31 December 2007

Happy New Year!

Here is my family Christmas Card, something I created on our iMac using a free program called ComicLife. A little different, but fun to do:

SPOTD #135

I have some resolutions for the Spanish Phrase of the Day. I resolve to send it more frequently, and actually focus more on Spanish. I will continue to update the blog with all manner of eclectic news, views, and entertainment. Occasionally the SPOTD e-mail will contain personal anecdotes and recommendations as well, but for the most part I will try to make it more "spanishy."

Therefore the SPOTD will be shorter, and I will refer my readers to the blog for more fresh SPOTD goodness. So visit the blog, si quieren (if you want). Onto the phrase:

Today's phrase:
In keeping with the New Year-inspired feeling, tu frase (your phrase):

Es bueno fijar metas.

Phonetic with emphasis on bold syllable:
Ess bway-no fee-har may-tahs.

It is good to set goals.

It is, trust me. Now you can seem wise and multicultural the next time that your boss or supervisor wants to know your plan for the future.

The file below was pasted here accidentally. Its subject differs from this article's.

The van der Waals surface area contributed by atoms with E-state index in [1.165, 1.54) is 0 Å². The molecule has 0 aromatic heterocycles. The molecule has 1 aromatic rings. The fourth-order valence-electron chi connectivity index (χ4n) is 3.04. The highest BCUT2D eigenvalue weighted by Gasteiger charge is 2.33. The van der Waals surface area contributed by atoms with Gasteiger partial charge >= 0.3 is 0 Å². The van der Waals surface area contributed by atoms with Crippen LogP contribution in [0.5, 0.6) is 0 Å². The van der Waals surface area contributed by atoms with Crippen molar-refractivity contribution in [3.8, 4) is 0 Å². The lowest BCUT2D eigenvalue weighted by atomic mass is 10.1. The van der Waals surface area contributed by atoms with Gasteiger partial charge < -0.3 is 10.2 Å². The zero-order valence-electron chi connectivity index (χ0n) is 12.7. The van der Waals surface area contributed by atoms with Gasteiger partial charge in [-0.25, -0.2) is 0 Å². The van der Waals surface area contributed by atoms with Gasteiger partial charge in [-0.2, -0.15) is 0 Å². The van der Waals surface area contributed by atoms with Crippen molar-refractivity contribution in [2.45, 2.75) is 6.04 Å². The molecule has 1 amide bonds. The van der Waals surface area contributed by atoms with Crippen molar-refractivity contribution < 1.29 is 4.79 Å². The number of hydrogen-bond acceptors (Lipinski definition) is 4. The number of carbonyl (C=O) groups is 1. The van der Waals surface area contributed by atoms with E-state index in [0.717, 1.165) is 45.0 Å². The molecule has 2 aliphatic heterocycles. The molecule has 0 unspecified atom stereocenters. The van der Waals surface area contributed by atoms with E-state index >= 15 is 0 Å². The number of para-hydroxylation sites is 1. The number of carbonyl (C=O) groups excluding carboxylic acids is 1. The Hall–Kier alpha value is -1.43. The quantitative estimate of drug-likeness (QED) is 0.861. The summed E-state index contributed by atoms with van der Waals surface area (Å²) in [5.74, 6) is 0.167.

Holiday Greetings
Check out my family Christmas Card:
I think you'll like it.

Link of the Day
An interesting website made by an artist named J.A. Sierra, The History of Cuba. I can't vouch for its total accuracy, but it seems well-researched and has an interesting focus on the period between the mid-1700's and the turn of the last century, when Cuba earned its independence from Spain.

29 December 2007

Awesome Video Saturday XXVIII

I snagged this video from Eric Snider's site. It is a funny twist on caroling, so don't let the fact that it is after Christmas sway you from watching.

Fonts are important to me. I can't stand to see a nice commercial building with a sign that shows little thought or concern. This is a funny video about "The Trajan Invasion," the overuse of a good font.

26 December 2007